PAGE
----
15 posted on 07/24/2006 12:47:34 AM PDT by sourcery (A libertarian is a conservative who has been mugged ...by his own government)
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To: Brad from Tennessee
There is also evidence of a nuclear event in India.

In addition, I have read that there is evidence for a sudden rush of fresh water into the Gulf of Mexico which occured at the approximate end of the last ice age.

This was not a slow stream, but a sudden outpouring of water. An event heating the atmosphere over the Great Lakes could have caused this.

16 posted on 07/24/2006 12:51:35 AM PDT by happygrl
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To: ModelBreaker

The authors themselves state this in their above linked 'counter-rebuttal': "Southon and Taylor correctly point out that the event as published was too extreme to be reasonable."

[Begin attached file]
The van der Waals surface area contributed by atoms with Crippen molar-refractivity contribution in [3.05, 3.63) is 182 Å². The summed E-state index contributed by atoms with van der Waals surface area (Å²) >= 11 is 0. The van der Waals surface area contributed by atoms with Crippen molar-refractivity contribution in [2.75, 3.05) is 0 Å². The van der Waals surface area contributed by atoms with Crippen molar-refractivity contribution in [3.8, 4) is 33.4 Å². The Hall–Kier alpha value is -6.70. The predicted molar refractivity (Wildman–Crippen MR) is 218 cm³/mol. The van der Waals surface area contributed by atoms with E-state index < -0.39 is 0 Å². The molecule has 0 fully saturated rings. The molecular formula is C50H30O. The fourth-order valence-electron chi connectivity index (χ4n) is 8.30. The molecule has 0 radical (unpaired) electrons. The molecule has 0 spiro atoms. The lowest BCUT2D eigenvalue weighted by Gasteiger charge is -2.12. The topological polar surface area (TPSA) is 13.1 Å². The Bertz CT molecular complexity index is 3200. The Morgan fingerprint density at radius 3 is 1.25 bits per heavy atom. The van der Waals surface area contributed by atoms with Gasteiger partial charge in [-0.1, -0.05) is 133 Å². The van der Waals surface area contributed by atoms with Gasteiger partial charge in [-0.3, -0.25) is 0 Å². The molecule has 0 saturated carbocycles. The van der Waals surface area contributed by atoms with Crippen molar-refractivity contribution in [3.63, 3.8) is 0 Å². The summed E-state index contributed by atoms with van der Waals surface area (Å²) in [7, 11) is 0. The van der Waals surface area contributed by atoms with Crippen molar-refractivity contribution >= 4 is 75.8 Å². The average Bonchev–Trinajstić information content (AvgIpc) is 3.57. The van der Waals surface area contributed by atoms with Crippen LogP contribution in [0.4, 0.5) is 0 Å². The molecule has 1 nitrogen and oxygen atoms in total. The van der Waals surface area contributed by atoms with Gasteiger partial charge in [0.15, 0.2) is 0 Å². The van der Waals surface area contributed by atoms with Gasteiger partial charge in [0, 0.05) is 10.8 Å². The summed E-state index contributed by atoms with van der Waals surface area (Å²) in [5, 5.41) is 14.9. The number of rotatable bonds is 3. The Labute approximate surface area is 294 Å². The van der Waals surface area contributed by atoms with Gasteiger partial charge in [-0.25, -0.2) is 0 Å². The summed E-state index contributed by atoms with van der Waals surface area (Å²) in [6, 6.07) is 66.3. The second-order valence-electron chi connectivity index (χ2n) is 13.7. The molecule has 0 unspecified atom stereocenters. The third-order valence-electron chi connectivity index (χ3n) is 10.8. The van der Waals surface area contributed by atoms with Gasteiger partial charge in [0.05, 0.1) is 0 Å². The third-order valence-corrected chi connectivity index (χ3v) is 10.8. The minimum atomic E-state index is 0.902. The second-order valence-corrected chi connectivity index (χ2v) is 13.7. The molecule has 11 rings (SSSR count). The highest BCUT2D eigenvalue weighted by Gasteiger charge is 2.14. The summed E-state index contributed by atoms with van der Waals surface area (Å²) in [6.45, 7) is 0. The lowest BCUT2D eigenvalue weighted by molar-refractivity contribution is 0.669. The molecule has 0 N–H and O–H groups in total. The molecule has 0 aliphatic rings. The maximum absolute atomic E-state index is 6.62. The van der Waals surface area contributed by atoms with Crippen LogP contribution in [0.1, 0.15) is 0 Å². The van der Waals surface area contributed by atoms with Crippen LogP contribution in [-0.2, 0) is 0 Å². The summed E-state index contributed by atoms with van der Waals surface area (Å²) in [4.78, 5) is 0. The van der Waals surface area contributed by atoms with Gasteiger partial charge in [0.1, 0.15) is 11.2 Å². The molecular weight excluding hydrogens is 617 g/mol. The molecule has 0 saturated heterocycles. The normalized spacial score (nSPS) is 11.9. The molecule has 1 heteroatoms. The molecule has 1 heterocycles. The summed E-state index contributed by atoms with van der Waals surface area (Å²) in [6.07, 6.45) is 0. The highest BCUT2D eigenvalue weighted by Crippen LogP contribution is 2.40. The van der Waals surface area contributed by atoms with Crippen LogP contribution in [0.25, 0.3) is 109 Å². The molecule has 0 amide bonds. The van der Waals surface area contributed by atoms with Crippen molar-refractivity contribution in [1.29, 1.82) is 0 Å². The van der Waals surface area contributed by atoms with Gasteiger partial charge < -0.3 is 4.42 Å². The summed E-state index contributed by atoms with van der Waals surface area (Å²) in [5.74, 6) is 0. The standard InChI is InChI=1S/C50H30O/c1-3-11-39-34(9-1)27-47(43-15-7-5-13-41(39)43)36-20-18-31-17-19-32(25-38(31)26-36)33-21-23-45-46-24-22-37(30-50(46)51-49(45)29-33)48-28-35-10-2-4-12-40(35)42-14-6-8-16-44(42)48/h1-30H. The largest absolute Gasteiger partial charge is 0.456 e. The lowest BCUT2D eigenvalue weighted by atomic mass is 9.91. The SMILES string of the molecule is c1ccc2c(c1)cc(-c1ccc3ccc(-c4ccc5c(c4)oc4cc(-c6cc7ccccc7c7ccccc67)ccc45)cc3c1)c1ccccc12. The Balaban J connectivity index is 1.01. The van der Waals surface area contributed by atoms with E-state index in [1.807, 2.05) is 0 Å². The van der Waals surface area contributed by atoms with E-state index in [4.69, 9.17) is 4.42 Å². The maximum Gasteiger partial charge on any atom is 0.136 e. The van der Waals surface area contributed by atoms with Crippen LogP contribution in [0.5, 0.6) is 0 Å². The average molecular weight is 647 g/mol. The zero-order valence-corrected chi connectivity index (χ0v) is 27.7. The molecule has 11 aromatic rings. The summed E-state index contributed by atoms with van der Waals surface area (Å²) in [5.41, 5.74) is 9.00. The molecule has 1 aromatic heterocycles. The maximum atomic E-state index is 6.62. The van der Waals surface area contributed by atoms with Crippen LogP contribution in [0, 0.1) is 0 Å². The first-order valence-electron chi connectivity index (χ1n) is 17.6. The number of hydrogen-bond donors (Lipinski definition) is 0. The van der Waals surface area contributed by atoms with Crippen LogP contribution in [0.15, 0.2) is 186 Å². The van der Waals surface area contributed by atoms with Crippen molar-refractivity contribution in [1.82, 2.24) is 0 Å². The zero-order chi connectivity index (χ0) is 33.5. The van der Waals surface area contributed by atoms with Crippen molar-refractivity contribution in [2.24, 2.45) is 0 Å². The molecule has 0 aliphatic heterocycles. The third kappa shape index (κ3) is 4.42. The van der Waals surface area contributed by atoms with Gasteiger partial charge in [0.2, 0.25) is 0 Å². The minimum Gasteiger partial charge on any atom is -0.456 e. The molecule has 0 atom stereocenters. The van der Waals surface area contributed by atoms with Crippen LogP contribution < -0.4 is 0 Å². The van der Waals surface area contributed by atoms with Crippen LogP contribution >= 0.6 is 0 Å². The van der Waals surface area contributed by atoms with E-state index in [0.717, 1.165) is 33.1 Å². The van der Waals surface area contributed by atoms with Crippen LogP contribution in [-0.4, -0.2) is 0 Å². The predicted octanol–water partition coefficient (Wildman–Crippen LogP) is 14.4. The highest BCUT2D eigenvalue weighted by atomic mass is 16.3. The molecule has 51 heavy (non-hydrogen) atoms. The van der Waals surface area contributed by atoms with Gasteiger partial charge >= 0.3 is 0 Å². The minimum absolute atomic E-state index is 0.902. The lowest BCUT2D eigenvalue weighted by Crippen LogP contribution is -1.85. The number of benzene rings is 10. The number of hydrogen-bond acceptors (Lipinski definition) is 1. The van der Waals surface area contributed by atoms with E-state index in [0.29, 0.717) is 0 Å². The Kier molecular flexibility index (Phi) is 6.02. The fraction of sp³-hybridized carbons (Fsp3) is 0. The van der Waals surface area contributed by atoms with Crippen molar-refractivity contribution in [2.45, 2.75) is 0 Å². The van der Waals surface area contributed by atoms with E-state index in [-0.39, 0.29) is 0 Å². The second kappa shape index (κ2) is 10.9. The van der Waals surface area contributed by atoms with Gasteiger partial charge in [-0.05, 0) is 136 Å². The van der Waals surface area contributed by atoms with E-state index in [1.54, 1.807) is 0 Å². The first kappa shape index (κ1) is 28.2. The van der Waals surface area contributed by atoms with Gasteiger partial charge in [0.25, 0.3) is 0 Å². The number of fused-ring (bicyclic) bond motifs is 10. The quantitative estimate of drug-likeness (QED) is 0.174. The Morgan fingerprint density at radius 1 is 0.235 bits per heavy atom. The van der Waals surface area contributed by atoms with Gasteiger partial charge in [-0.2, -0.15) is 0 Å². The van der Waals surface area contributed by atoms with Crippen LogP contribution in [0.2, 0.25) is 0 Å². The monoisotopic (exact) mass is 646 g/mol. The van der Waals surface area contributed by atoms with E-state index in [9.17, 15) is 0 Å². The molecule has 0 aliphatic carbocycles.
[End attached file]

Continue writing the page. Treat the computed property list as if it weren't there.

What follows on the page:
17 posted on 07/24/2006 12:53:11 AM PDT by AntiGuv ("..I do things for political expediency.." - Sen. John McCain on FOX News)
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To: bruinbirdman
 Before Present
18 posted on 07/24/2006 12:53:38 AM PDT by RWR8189 (George Allen for President)
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To: ForGod'sSake

Wow. For a few minutes it felt like I was reading Emmanuel Velakovsky again to please my geology teacher.
Now I have to lay down for awhile.


19 posted on 07/24/2006 12:54:38 AM PDT by MadJack ("..we lost our corkscrew and were compelled to live on food and water for several days." W.C. Fields)
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To: CobaltBlue

See post 18.


20 posted on 07/24/2006 12:54:48 AM PDT by RWR8189 (George Allen for President)
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To: Pontiac

Bump for later.


21 posted on 07/24/2006 1:09:04 AM PDT by Pontiac (All are worthy of freedom, none are incapable.)